Clinical and Demographic Characteristics
    Background Characteristics

    Youths were characterized by sex, age at ADHD diagnosis (3-5, 6-12, 13-18, 19-24 years), other mental health clinical diagnoses (depression, substance use, anxiety, self-harm and/or suicidal ideation, developmental disability, ODD, and CD) and recent mental health treatment, including inpatient care, being seen by a psychiatrist, and other psychopharmacologic treatments during the 180 days before the initial ADHD diagnosis (eTable in the Supplement).

    Diagnoses

    Bipolar disorder, schizophrenia, and psychotic/delusional disorders, autism spectrum disorder, tic disorders, and Tourette disorder were considered as FDA-indicated diagnoses for antipsychotic treatment (eTable in the Supplement). Given the evidence of efficacy for risperidone in the treatment of ODD and CD, we considered these disorders to be evidence-supported diagnoses.20-27

    Statistical Analysis

    The analysis was conducted in 5 stages between November 1, 2018, and May 30, 2019. We first examined the background (pre-ADHD diagnosis), clinical, and demographic characteristics of youths who did and did not receive an antipsychotic medication during the 12 months following the initial ADHD diagnosis. We examined the incidence of antipsychotic treatment in the year following a new ADHD diagnosis. Unadjusted and age- and sex-adjusted logistic regressions evaluated the associations of each clinical and demographic characteristic with antipsychotic treatment during the 12-month follow-up period.

    Second, to characterize stimulant treatment before antipsychotic initiation, we calculated the percentages of youths who received stimulant prescriptions before antipsychotic initiation among youths initiating antipsychotic medications overall and stratified by sex and age group. Stimulant treatment was defined as no stimulant, only 1 stimulant class (methylphenidate or amphetamine derivative), or both classes (methylphenidate and amphetamine derivative) during the period between new a ADHD diagnosis and antipsychotic initiation.

    Third, we examined the first antipsychotic initiated for the cohort who received treatment with antipsychotics. We calculated percentages for each agent and mean (SD) number of antipsychotic prescriptions during the 180-day follow-up period.

    Fourth, restricted to the antipsychotic-treated cohort, we examined percentages of youths who received an FDA-indicated diagnosis in the year following new ADHD diagnosis (post-ADHD diagnosis) and percentages of youths who received evidence-supported diagnoses in the 6 months before and 12 months after the new ADHD diagnosis. These results were then stratified by age group.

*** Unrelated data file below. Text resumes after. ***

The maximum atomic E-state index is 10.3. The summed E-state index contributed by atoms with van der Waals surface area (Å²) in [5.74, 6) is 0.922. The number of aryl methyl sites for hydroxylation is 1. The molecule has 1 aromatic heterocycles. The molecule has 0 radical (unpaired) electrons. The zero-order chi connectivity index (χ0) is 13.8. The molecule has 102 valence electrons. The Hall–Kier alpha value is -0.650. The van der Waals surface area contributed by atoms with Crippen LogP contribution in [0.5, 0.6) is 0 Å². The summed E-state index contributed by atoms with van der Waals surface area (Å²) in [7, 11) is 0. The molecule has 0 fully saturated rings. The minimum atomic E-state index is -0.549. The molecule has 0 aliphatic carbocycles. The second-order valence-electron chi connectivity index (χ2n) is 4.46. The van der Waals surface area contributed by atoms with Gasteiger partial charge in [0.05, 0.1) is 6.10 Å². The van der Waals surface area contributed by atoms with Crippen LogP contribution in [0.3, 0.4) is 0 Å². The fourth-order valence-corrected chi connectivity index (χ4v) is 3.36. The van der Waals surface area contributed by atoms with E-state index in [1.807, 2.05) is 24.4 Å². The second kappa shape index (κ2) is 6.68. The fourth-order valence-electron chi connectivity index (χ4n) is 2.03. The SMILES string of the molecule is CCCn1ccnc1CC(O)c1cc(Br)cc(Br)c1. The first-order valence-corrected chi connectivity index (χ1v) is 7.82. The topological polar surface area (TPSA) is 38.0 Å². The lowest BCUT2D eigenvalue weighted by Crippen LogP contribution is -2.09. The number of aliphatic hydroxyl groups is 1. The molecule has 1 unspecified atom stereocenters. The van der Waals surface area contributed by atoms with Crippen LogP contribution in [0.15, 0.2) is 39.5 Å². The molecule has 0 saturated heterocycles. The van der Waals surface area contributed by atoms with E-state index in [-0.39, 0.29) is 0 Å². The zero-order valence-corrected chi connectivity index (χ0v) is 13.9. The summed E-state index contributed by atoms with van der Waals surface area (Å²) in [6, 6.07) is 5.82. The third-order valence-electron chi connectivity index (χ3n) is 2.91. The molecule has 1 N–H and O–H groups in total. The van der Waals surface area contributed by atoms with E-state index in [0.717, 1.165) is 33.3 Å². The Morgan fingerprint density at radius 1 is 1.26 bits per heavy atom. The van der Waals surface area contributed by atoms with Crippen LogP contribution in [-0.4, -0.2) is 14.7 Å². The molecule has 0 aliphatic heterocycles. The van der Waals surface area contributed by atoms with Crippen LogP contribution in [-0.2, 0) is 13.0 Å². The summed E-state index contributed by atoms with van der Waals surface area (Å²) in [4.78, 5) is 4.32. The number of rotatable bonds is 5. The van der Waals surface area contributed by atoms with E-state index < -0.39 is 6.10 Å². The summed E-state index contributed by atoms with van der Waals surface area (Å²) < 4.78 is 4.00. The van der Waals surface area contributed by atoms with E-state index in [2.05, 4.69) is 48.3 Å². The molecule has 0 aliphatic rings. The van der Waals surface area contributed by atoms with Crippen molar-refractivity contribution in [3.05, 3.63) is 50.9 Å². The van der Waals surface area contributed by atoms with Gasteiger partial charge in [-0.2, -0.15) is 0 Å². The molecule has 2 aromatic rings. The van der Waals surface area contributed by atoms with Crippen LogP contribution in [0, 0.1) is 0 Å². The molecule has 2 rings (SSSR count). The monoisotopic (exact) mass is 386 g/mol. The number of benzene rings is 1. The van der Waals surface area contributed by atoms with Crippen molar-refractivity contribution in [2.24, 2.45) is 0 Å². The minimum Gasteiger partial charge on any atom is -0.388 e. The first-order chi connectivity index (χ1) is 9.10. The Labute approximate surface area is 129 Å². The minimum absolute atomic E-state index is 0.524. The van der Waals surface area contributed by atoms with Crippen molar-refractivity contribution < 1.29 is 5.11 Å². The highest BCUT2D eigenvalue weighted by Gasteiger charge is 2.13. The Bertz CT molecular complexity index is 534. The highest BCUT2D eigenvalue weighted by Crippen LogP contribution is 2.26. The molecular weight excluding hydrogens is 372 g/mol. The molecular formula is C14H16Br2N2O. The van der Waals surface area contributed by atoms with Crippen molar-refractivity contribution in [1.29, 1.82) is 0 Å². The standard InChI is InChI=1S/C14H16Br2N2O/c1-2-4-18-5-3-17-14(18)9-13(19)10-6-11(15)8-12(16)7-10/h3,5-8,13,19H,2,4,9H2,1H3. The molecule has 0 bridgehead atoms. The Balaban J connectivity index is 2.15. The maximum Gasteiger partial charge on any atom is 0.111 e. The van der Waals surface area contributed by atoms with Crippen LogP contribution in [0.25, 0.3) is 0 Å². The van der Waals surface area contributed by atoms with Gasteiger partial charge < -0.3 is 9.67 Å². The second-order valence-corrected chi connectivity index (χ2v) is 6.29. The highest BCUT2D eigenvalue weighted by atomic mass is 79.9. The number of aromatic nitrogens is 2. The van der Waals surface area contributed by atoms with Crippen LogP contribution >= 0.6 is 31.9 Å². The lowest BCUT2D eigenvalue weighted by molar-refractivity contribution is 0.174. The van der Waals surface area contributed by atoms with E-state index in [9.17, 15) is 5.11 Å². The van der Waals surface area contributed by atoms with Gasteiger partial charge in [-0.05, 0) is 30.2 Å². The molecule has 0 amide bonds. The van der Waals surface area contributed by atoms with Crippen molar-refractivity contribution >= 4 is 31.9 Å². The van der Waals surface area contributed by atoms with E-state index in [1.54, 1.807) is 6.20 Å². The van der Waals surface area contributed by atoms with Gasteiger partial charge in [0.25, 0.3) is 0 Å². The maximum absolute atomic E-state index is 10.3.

Fifth, we performed a subgroup analysis of preschool or very young children (aged 3-5 years) from the initial cohort, using the same variables and adding neurodevelopmental disorders (eTable in the Supplement). Sixth, to assess time to antipsychotic treatment after a new ADHD diagnosis, a Kaplan-Meier survival analysis was performed for each age group (eFigure in the Supplement). Findings were considered significant at 2-tailed unpaired P < .05. All analyses were completed with SAS, version 7.15 HF7 (SAS Institute Inc).

    Results

    Of the 187 563 youths included in the study, 114 305 (60.9%) were male, with a mean (SD) age of 13.74 (5.61) years. Within 1 year of a new ADHD diagnosis, antipsychotic medications were initiated by 4869 of 187 563 youths (2.6%; 95% CI, 2.5%-2.7%). The prevalence of antipsychotic treatment was 4.3% (95% CI, 3.9%-4.7%) for very young children (3-5 years), 2.0% (95% CI, 1.9%-2.1%) for older children (6-12 years), 3.2% (95% CI, 3.0%-3.3%) for adolescents (13-18 years), and 2.4% (95% CI, 2.3%-2.6%) for young adults (19-24 years). Overall, antipsychotic initiators were more likely to be male (114 305 [60.9%]); adolescent (13-18 years); recently diagnosed with comorbid mental health conditions, with the most frequent being anxiety (5.8%; 95% CI, 5.5%-6.2%); and recent admission for inpatient mental health treatment (17.6%; 95% CI, 15.3%-20.0%). Antipsychotic initiation was associated with self-harm and/or suicidal ideation (adjusted odds ratio [aOR], 7.5; 95% CI, 5.9-9.6), ODD diagnosis (aOR, 4.4; 95% CI, 3.9-4.9), substance use disorder (aOR, 4.0; 95% CI, 3.6-4.5), and inpatient mental health care (aOR, 7.9; 95% CI, 6.7-9.3) in the preceding 6 months (Table 1 and eFigure in the Supplement).